Rimini, Italy day 6-9




After our stay in Tuscany we decided to head over the Apennine mountains and down to Rimini for some beach life. Except for small trips up to the center of town we pretty much stayed by the beach. Rimini is really just another “beach town” like others but the beach and water was really nice.

San Gimignano, Italy day 5





We took a short daytrip to the lovely town of San Gimignano. Absolutely recommended to stop by if only for a few hours. A peaceful little town.

Siena – Tuscany, Italy day 4




The fourth day we left Rome and drove up through Tuscany. We took the scenic route. The weather was perfect for a “travel day” with some clouds and rain and it was a very nice trip. We ended in Siena where we had booked a room in an old monastery which had been turned into a hotel. They had kept some of the “charm” from its history with religious icons and relics, and hard beds made for nothing else than stoicism and solitary..

Rome, Italy day 1



It is special being back in Rome. It is one of those cities where you feel like you are walking in one giant museum and history is everwhere around you. Yet it is a modern city as well. I will enjoy the next days here; A great place to start the vacation.

More travel to come – memories from previous travels..

We are getting close to the summer holiday, and this site has been shamefully quiet for a year now. I think this will be corrected in months to come, but just to give myself a reminder of what travel was about; here are some shots of some pleasant travel moments from before…

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Thailand – summer of 2013

For summer holiday this year we decided to go to Thailand for 4 weeks of pure relaxation. We had no definite plan for our 4 weeks other than booked flight tickets, our first 5 nights in Koh Samui and the final 5 nights in Bangkok.

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I was luckily able to persuade Ingunn Cecilie that we would go for handluggage only. I found it easy to travel this way and try to do it whenever I can. But don’t get me wrong –  I am not more of a bacpacker than that. I like the 4-5 star hotels the most with all options available, a good clean bed and good service.

This will not be a “geo-political travel review” with focus on all different angles of travelling in Thailand, but a brief summary and a couple of recommendations, should you plan to follow in some of our footsteps ( if you see a pair of footsteps size 36 and 46, it’s probably us…).

As said, we started in Koh Samui at Chaweng beach in a hotel called Kirikayan Boutique Resort. We had booked something called a Duplex suite. It was a first floor with bathroom and livingroom containing sofa, bathtub (?!?), tv and minibar. The second floor was the bedroom. The room itself was ok, but the sofa was not very good and although the aircondition worked ok, it got “hot as hell” up in the bedroom. Besides the room, the hotel was ok and offered ok service. They had an ok swimming pool, big enough to take a few laps, sun chairs and right next to a beautiful and great beach. We stayed here for 5 nights mostly just enjoying the beach and surroundings.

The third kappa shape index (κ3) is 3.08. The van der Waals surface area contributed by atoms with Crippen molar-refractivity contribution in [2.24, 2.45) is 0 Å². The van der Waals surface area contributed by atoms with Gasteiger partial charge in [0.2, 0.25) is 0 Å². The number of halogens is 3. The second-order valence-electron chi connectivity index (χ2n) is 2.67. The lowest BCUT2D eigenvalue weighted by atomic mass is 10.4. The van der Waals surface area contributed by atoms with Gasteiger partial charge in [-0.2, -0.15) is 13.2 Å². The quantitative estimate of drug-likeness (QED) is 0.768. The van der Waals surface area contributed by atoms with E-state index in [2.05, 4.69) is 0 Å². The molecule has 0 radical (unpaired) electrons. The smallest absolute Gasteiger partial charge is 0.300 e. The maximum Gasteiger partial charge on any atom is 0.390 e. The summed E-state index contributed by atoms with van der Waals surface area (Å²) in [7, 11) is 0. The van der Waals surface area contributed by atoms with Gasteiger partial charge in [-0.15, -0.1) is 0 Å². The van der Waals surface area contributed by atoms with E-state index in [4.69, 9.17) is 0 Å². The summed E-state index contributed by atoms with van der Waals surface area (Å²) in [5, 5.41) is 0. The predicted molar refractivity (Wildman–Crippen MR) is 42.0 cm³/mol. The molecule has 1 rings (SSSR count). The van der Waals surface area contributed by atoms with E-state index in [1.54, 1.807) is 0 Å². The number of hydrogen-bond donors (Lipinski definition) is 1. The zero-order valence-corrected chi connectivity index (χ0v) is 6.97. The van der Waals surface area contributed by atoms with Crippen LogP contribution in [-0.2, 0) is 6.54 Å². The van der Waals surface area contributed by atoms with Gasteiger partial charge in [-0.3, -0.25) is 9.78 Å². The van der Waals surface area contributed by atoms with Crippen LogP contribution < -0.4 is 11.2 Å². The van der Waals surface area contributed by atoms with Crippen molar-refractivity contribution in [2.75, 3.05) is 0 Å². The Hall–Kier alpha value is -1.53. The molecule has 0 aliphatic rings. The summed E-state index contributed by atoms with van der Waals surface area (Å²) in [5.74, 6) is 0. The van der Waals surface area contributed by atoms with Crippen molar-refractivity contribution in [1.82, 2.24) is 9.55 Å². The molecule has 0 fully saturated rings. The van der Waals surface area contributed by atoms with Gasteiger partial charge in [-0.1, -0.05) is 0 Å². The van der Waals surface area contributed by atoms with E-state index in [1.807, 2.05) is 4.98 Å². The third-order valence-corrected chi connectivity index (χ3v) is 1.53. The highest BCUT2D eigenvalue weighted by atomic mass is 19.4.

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For a couple of the nights we went to a restaurant close by called Poppies which offered great thai food and service in a ” bungalow garden” right next to the beach. This was also mentioned in some of the food recommendations for Koh Samui so we felt safe going here. Certainly a place we can recommend.

After the first 5 nights we took the Lomprayah ferry to Koh Tao, which is about 1,5 hours ferry ride from Koh Samui (stopping at Koh Phangan first). Here we stayed at a place called Koh Tao Montra resort,  just a 5 min walk from the ferry. The hotel was rated about 3,5 stars and we felt that was about right. An ok hotel with it’s shares of “improvement areas” . We had been discussing whether to take a diving class at Koh Tao but decided to cancel as both were not equally interested. Maybe next time :) . We rented an ATV which we used to get around the island. You will find many shops renting out scooters, bikes and ATV’s here and their quite notorious, actually known as “Koh Tao scooter scams” so be careful. Most of the shops will ask you to leave your passport, which you never should do as they will then be able to force you to pay for imaginary damages to the bikes when returning it. I checked out and turned down a couple of the shops at first before deciding. From searching online, one of the shops not requiring this was “Lederhosen Koh Tao motorbikes and ATV”. I decided to rent here after a talk with the owner, a german man staying in Koh Tao for 14 years now. Instead of passport I paid a good deposit instead. He also had his share of critics online but I found him to be fair. We rented a 350 ATV for 5 days, returned in the same piece and got our deposit back as promised. No problems.

During our stay in Koh Tao we also met up with a friend of Ingunn Cecilie, from studies, and his girlfriend and friends for a couple of beers and some food. Nice :)

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We decided a week in Koh Tao was enough and headed back to Ko Samui. We now booked at a bit more high-end place called Anantara Lawana where we got our own villa with pool. 11 nights of pure luxury. This is a place I can come back to. It also had a big pool down by the beach with sun chairs, bar etc., but with your private pool it’s easy to just stay there. We tried a little of both. We enjoyed both the restaurants in the hotel; Ocean Kiss and Treetops. The first one is down by the pool and the beach while the other one is actually a set of small tree-huts up in the trees. Quite nice and romantic :)